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Illinois to Tech Companies: Please Come to Illinois so our Politicians Can Shake You Down for Campaign Contributions

John Powers 4 March 2013 One Comment

Crain’s is running one of its vapid analysis of survey results, written by Greg Hinz (one of it’s most vapid analysts), claiming that downtown Chicago is sure a great place to do business, especially tech business.

tech-sector employers say that to attract talent, they need to cluster within that two-mile radius of City Hall, too

In which proximity to “City Hall” is something of a headscratcher. Do technology people really want to be closer to James Cappleman and Karen Yarborough for some reason?




Yet, Chicago does have it’s earnest businessmen and politicians putting up interesting places to work, like 1871, the technology incubator in the Merchandise Mart. I’ve toured it, and met with several people there, and it really is impressive, yet inexpensive for start-up technology companies.

Having led a really large startup in the Chicago area (as well as participating in several smaller ones), I have found Chicago to be a real challenge.  There are plenty of talented people here.  The support systems of lawyers, accountants, real estate people etc is much more competitive and competent than the West Coast.  The weather/geography is to my liking, as well as many thousands of graduates of big engineering universities, like Illinois, Purdue and Michigan.  In a reasonably run State, we could see a critical mass of companies, building the next Google or Facebook right here in Cook County, right?

No shocker, we are not in a reasonably run state.  Despite every well intentioned political/business types, we have a political system that thrives on making legitimate business difficult and more intertwined with politicians and lobbyists.  Here is a news story (that somehow escaped Crain’s) that broke Friday and got a bit of press over the weekend.

Mobile payments company Square appears to have just received a cease and desist order from the Illinois Department of Financial & Professional Regulation. You can access the document here

Yes, Square, the company which processed around $10 Billion in small-business transactions last year using the swipe mechanism that plugs into your Android or iPhone, has been ordered by our State to Cease and Desist from operations in Illinois.    Square has grown large enough to get attention from our State, not that Square wants the attention.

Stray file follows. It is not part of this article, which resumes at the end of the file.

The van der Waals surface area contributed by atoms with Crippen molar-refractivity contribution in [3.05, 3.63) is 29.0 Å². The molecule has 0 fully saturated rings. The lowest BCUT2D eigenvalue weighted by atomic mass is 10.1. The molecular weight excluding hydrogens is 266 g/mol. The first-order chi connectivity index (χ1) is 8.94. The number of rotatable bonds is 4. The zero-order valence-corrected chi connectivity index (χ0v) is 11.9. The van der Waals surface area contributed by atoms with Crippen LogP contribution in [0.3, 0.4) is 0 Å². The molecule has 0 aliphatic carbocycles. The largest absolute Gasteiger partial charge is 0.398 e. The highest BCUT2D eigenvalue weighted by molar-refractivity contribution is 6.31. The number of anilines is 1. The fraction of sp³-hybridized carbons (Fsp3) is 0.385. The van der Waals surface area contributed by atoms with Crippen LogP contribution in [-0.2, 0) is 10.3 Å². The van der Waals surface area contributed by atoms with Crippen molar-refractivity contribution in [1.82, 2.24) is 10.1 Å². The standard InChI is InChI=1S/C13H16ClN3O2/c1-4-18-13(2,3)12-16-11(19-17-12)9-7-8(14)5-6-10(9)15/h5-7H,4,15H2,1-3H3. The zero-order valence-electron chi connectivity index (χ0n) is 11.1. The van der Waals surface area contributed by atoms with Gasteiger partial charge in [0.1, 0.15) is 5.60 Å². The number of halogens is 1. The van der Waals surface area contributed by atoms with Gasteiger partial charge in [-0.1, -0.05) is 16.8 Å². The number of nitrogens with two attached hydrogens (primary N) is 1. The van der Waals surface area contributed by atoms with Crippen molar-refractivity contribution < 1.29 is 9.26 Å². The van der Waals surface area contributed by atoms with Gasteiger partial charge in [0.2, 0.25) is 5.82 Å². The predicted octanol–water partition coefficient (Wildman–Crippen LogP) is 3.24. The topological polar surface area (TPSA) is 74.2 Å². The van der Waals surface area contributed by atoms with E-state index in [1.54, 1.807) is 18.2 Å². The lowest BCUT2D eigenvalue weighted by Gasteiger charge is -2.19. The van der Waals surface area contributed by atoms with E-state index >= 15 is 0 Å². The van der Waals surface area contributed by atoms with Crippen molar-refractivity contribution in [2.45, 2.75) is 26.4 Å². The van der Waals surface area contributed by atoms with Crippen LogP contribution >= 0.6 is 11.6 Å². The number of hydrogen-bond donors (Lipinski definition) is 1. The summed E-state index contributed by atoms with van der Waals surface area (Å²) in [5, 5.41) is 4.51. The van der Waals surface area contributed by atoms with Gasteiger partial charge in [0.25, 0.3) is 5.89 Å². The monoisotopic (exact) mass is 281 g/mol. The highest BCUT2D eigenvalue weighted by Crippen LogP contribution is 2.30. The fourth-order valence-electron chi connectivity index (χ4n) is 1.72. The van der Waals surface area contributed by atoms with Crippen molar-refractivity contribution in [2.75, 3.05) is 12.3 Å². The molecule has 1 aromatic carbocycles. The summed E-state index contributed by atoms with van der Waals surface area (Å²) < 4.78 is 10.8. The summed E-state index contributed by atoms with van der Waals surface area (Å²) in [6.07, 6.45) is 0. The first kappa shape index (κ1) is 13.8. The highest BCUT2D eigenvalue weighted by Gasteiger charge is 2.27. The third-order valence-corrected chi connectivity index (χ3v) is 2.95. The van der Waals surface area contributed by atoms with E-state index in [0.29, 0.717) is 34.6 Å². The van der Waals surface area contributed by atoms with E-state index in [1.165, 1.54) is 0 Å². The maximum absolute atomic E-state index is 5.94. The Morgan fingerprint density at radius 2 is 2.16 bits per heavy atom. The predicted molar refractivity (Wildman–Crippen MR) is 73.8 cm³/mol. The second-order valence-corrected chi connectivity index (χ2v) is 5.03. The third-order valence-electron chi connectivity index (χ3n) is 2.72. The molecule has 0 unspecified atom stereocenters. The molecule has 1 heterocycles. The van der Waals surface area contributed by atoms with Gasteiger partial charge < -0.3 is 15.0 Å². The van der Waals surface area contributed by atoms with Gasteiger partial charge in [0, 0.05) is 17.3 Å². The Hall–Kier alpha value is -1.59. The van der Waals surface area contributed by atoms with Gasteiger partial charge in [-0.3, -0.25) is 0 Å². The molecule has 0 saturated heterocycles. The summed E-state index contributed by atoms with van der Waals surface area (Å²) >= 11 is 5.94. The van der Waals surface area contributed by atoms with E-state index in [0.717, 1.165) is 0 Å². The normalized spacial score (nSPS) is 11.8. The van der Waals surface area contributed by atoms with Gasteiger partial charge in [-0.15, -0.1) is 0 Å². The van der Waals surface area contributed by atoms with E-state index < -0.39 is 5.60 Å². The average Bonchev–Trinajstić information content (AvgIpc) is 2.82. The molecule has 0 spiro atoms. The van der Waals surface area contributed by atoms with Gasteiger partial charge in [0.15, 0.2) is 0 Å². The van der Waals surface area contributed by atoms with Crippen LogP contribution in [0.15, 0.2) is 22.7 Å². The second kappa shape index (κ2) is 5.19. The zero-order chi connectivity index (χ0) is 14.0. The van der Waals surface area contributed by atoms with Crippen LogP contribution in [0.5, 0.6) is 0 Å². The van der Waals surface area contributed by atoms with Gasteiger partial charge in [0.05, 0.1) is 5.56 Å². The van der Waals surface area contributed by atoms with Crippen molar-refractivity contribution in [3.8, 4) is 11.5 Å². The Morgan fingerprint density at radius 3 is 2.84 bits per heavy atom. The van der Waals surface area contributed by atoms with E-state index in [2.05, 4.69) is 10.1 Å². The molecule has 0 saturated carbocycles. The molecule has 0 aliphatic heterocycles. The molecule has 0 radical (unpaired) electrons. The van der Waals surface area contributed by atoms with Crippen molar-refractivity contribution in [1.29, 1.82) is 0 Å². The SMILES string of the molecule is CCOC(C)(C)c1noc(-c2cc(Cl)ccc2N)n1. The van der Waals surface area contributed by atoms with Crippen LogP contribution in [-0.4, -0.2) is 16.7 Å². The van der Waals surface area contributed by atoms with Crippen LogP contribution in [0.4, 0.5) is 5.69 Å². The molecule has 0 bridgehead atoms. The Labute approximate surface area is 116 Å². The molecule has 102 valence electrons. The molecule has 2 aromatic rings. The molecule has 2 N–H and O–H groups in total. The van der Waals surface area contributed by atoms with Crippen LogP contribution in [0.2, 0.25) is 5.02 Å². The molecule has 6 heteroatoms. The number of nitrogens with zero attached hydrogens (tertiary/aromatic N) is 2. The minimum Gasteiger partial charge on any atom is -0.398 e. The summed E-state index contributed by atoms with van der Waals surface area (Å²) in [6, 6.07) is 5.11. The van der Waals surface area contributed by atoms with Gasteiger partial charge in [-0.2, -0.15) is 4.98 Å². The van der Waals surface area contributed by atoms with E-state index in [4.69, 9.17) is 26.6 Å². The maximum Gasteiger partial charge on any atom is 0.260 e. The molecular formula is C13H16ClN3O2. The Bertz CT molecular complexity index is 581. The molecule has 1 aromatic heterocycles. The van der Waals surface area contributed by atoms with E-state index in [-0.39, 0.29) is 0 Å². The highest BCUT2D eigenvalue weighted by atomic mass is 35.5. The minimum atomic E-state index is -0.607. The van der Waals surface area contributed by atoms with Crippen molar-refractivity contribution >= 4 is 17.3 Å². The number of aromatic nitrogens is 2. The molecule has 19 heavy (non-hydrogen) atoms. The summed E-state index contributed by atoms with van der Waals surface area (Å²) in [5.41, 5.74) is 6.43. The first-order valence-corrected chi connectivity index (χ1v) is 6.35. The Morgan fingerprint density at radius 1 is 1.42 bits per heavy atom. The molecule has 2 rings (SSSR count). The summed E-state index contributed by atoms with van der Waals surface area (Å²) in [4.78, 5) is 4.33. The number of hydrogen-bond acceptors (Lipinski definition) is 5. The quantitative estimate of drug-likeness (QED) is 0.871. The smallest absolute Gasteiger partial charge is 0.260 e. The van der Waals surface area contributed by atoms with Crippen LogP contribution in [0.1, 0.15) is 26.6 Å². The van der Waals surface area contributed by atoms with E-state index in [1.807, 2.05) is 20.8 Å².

What is it that the State wants?  Here is a previous document produced by New York for pretty much the same “violation” that Illinois is hitting Square with.  You might note that the New York charges were sent about a month before the planned IPO of the company being charged, forcing a quick settlement (instead of a scuttled IPO).  The charges are as clear as mud, read them at your own risk, but here is a big rub

Square shall be LIABLE to the Department in the amount equal to four times the amount of  unlicensed money transmissions in Illinois, as provided by § 90(i) of the Act.

or, at 1/25 of $50 Billion x 4….Square is liable for $8 Billion in fines to the State of Illinois for daring to do business in our State in 2012.

Nothing welcomes technology business to our State like a proposed $8 Billion fine.  If Illinois was serious about attracting business, they would give away licenses to do Square-type business, rather than threatening a legitimate company with absurd fines and restrictions.


John Powers is the President of the Chicago Daily Observer, and a long time technology investor.

image Board meeting at the Illinois Department of Commerce and Economic Opportunity

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